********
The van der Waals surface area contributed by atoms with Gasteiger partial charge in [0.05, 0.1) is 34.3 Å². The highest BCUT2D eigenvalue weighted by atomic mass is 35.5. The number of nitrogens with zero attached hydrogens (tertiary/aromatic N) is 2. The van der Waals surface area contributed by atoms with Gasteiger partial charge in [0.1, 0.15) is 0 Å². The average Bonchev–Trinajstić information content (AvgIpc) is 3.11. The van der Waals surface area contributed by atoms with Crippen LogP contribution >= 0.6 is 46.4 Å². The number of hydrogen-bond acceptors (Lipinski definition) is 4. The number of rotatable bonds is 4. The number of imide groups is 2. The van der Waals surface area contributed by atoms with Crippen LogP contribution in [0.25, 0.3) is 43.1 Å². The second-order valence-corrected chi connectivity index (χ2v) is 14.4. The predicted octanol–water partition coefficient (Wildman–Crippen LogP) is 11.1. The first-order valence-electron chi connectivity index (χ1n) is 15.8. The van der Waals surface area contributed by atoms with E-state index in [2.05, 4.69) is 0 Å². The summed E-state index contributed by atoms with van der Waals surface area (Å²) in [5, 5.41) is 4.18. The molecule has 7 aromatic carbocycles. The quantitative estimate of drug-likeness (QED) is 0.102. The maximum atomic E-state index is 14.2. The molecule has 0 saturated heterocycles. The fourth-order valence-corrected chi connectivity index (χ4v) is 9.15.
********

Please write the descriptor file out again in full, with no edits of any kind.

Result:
The van der Waals surface area contributed by atoms with Gasteiger partial charge in [0.05, 0.1) is 34.3 Å². The highest BCUT2D eigenvalue weighted by atomic mass is 35.5. The number of nitrogens with zero attached hydrogens (tertiary/aromatic N) is 2. The van der Waals surface area contributed by atoms with Gasteiger partial charge in [0.1, 0.15) is 0 Å². The average Bonchev–Trinajstić information content (AvgIpc) is 3.11. The van der Waals surface area contributed by atoms with Crippen LogP contribution >= 0.6 is 46.4 Å². The number of hydrogen-bond acceptors (Lipinski definition) is 4. The number of rotatable bonds is 4. The number of imide groups is 2. The van der Waals surface area contributed by atoms with Crippen LogP contribution in [0.25, 0.3) is 43.1 Å². The second-order valence-corrected chi connectivity index (χ2v) is 14.4. The predicted octanol–water partition coefficient (Wildman–Crippen LogP) is 11.1. The first-order valence-electron chi connectivity index (χ1n) is 15.8. The van der Waals surface area contributed by atoms with E-state index in [2.05, 4.69) is 0 Å². The summed E-state index contributed by atoms with van der Waals surface area (Å²) in [5, 5.41) is 4.18. The molecule has 7 aromatic carbocycles. The quantitative estimate of drug-likeness (QED) is 0.102. The maximum atomic E-state index is 14.2. The molecule has 0 saturated heterocycles. The fourth-order valence-corrected chi connectivity index (χ4v) is 9.15.